One usual way of presenting digits and other characters is to use display devices. One characters are presented by illuminating some of the seven segments. The segments are connected in such a way that in a display for more than one character all the connections to the corresponding segments for separate characters are interconnected to provide seven connections for the whole display. Besides these connections there is added one connection for each character position so that an eight-character display has 7 + 8 = 15 connections. The characters are presented by supplying pulses to the segments to be illuminated in the first character position, and simultaneously supplying a pulse to the connection to the first character position. This last-mentioned pulse activates the first character position so that segments in it can be lit or illuminated by pulses at the segment connections. The segments in other character positions which are not activated in this way remain unlit. Then the second character is generated in response to new pulses on the segment connections and by supplying an activating pulse to the connection for the second character position etc. The characters presented on such a display blink at so high a frequency that they seem to glow steadily. A 7-segment character display is schematically shown in FIG. 2.
Although there are variations with regard to pulse, frequency, reference pulses, amplitude etc. the generation of seven-segment characters is rather similar for most devices and it is easy to find the different signals. Therefore, it is comparatively easy to supply a device having a seven-segment display with a connector receiving the signals to the seven-segment display. To this connector a device can be connected with seven points for each character and by searching these points one can determine the lit segments in each character position.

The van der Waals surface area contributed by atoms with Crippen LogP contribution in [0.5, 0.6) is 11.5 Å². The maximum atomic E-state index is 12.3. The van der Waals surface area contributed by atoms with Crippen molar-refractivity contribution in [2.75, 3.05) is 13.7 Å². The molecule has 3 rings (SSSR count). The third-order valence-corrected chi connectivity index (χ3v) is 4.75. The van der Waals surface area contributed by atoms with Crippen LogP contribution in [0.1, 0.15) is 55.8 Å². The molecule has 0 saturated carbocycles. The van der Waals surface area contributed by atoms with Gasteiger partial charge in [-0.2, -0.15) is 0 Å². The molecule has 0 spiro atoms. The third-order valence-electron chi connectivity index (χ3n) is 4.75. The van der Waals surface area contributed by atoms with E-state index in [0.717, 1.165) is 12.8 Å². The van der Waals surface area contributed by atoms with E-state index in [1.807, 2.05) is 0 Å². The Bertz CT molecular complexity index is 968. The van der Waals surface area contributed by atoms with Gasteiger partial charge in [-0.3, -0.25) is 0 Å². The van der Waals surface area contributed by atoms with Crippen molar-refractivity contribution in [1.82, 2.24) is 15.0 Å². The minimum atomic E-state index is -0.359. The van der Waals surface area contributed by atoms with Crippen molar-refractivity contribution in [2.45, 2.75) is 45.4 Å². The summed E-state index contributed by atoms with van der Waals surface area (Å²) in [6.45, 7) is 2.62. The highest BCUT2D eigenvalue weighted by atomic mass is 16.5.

However, a device with seven points per character has the disadvantage that it must be rather big. Furthermore, it is difficult to recognize characters with as many as seven signals or elements. Therefore for digits it is convenient to convert the seven-element code to a four-element code. This conversion must be made so that all digits are unambiguously defined by the four-element code. It is also desirable for the code to be unambiguous for all types of seven-segment digits that are used. The converter should accept as well as , as well as and as well as . If the different segments are denoted according to FIG. 2 such a code conversion can be made so that a first signal is manually applied by a finger touching one of points 12 if segment E is lit, a second signal is manually applied by a finger touching another of points 12 if segment F is lit, a third signal is manually applied by a finger touching a third of points 12 if segments A and B are lit, and a fourth signal is manually applied by a finger touching a fourth of points 12 if segment C is lit and segments A or G or both are not lit. This type of code conversion can be performed by a circuit according to FIG. 3. A circuit according to FIG. 4 derives an unambiguous code except in the case when the digit 7 is presented as .